Clove covered oranges and Pomanders

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Wiblick
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Clove covered oranges and Pomanders

Postby Wiblick » Fri Dec 07, 2007 5:35 pm

so is it oh so Victorian or even later to do this or is there any earlier period evidence for people sticking cloves in citrus fruits?

I plan to do them anyway as apparently they make a good moth repellant but I have a Christmas show coming up (either 15th C or 17th C, period as yet undecided) and wondered if I could use them as part of my display?
Last edited by Wiblick on Sat Dec 08, 2007 7:31 pm, edited 1 time in total.



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Postby Annis » Fri Dec 07, 2007 6:04 pm

Don't know if they are Tudor, but they are made in the Stillroom at Kentwell.

They are also known as pomanders.


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Postby lidimy » Fri Dec 07, 2007 6:21 pm

I believe they are firmly Tudor, I recall a school trip to Stranger's Hall wher they had found an original pomander, made from orange with cloves stuck in.


It may have been 17th C actually, but definitely suitable for your display :D


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Postby Annis » Fri Dec 07, 2007 6:23 pm

BUt just remember, oranges and cloves are very expensive! (I'm sure you all knew that)

Also, oranges came from Portugal and were called portingales. Apparently.


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Postby Wiblick » Fri Dec 07, 2007 6:40 pm

thanks, really appreciate the info.

I've been doing a spice display for about two years now as my LH display and I'm getting really bored with it, just trying to inject some newness into it for my sanity. I am without crafting ability! (thinking of a Cabinet of Wonder for 17thC and an Alchemist's Display for medieval for next year). The display we're doing at Christmas is at the National Museum so I like to make it look better than the ones we do in a tent in a muddy field.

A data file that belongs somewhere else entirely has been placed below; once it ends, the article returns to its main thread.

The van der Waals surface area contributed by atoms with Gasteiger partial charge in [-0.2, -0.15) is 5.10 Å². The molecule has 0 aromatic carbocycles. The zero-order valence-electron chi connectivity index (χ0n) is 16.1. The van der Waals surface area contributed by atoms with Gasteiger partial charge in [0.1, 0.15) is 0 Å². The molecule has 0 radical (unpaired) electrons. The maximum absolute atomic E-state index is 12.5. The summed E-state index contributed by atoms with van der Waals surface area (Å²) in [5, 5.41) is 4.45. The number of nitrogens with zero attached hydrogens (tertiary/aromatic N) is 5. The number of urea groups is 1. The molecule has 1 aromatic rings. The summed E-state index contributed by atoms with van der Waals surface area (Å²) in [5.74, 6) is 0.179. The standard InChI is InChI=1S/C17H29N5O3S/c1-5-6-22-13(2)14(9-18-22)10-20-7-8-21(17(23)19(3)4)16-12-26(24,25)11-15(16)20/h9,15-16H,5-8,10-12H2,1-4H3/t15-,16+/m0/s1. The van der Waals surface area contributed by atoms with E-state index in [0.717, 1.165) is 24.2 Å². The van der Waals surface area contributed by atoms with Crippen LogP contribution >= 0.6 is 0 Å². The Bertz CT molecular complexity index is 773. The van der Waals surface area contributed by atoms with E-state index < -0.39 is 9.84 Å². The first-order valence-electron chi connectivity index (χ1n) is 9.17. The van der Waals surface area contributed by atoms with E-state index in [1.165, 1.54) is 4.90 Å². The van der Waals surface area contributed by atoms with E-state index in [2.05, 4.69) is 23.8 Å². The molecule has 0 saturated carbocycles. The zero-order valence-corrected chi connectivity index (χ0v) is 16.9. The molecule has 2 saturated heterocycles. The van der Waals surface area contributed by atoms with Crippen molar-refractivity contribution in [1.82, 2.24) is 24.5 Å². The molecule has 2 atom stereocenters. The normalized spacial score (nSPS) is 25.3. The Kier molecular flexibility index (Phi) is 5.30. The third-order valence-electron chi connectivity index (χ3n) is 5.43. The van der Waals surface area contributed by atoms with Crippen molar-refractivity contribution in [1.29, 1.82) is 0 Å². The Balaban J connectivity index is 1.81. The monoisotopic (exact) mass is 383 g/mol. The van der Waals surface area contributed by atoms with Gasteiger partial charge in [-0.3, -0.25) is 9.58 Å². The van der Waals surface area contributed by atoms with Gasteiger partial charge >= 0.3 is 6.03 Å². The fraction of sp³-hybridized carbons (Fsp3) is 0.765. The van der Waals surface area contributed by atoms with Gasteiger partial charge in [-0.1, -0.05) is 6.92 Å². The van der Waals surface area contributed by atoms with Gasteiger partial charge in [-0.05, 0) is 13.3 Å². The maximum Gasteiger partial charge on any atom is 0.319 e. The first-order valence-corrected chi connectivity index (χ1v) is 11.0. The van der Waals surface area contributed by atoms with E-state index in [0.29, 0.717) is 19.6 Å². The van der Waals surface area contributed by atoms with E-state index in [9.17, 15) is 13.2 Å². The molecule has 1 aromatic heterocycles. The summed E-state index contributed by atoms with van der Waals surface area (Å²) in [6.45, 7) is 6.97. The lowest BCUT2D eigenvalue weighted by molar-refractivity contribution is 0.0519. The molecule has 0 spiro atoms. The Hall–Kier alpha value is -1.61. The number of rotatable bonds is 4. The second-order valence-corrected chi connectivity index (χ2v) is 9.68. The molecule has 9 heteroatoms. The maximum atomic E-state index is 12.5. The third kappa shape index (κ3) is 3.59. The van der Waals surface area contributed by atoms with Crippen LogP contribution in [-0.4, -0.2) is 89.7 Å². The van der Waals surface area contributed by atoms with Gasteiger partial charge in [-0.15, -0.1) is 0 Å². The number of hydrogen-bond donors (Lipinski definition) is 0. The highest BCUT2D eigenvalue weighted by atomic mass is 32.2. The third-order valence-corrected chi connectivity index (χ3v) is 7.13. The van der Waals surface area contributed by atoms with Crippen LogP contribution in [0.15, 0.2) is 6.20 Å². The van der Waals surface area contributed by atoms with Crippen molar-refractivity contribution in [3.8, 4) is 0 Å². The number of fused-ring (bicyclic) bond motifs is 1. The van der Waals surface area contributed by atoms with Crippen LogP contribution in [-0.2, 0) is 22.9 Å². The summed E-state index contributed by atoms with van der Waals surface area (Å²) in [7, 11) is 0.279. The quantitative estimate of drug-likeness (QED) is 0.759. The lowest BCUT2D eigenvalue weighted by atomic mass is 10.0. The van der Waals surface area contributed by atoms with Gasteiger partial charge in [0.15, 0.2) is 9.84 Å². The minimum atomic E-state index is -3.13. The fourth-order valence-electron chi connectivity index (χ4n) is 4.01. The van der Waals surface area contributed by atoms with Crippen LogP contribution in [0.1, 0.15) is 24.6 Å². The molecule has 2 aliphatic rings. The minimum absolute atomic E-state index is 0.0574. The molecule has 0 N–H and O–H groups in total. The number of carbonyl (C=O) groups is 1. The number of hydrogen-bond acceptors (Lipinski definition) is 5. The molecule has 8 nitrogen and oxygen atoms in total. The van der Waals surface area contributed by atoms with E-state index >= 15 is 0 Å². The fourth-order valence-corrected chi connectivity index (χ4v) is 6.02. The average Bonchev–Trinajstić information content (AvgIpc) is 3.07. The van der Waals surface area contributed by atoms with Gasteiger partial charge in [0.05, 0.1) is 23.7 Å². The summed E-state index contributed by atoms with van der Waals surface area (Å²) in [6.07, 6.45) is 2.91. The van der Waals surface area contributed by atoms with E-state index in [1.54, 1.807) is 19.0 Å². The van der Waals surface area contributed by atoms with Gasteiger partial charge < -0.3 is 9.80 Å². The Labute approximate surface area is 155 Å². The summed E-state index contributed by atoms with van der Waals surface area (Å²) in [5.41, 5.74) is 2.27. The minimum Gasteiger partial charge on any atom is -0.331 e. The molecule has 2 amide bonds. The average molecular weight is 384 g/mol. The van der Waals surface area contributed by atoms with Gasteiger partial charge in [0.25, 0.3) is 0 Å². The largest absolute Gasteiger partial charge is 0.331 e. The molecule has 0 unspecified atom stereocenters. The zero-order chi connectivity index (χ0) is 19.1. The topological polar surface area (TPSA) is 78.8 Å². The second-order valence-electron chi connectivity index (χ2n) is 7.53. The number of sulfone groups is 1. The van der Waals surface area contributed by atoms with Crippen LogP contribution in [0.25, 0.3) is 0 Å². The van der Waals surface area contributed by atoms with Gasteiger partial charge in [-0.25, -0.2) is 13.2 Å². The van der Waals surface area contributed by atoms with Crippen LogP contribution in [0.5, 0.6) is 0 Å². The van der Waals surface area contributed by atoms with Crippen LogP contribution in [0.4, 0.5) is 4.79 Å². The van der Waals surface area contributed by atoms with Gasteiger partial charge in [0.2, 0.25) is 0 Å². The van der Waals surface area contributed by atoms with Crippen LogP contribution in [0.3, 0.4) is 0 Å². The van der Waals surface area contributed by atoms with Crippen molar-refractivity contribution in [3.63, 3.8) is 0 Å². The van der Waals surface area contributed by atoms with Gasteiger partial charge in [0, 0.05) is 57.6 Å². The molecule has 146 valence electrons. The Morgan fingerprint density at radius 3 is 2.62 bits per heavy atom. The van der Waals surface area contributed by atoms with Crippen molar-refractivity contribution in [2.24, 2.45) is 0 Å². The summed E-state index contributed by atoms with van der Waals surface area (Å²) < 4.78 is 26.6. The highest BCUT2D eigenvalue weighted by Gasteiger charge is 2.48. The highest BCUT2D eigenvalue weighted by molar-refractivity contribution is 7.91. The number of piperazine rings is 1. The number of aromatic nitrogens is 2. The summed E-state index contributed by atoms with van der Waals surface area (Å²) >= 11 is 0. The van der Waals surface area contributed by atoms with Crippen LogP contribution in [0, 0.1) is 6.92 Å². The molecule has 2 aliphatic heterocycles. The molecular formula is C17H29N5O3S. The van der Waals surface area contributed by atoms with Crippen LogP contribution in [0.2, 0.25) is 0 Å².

So thanks muchly and yep I'm aware of the huge expense of both cloves and oranges during both periods.

Aoife



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Postby Annis » Fri Dec 07, 2007 6:44 pm

ooh, sounds good, good luck!


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Postby sally » Fri Dec 07, 2007 7:39 pm

the wooden pomander from the Mary Rose is thought by a lot of people to look like a rendition of cloves in an orange. Wolseys pomander though was a hollowed out orange that was filled with a sponge soaked in aromatics. You also get seventeenth and eighteenth century references to oranges stuck with cloves being dried in teh stillroom before being pulverised to add to sachets and sweetbags, so yep, you should be ok.



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Postby Wiblick » Fri Dec 07, 2007 7:52 pm

Sally thanks SO much.



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Postby Karen Larsdatter » Fri Dec 07, 2007 8:46 pm

sally wrote:the wooden pomander from the Mary Rose is thought by a lot of people to look like a rendition of cloves in an orange.

Here's a photo: http://www.maryrose.org/explore/barber/disease.htm

(Good thing not all pomanders were meant to smell like what they looked like, though; the ones I've collected links to at http://www.larsdatter.com/pomanders.htm include pomanders shaped like skulls! There's also a few shaped like books.) :)



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Postby Wiblick » Fri Dec 07, 2007 9:21 pm

yes indeed when searching for the Mary Rose one I came across your list of images (really you just bowl me over!). I'm happy enough that I can say that the Mary Rose one kinda looks like a clove studded orange.

And I've just come across the SCA's cloven fruit game, forewarned is forearmed :wink: , we get a lot of tourists to shows and invariably SCA people checking out the local re-enactment scene. Met a Canadian couple this year who were Baron & Baroness of their area.



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Postby sally » Sat Dec 08, 2007 9:31 am

I'm hoping to have my next small book out next year- this one is on the history and contents of pomanders, watch this space :D



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Postby Wiblick » Sat Dec 08, 2007 3:52 pm

excellent. Because I have decided that pomanders are going to be the theme of my 2008 spice display. People still ask me to do it so I need to make it new for me.

I shall look forward to seeing the book.

Now does Tod of todsstuff do a pomander... shopping time! (the only real reason to develop new themes)



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Postby sally » Sat Dec 08, 2007 4:08 pm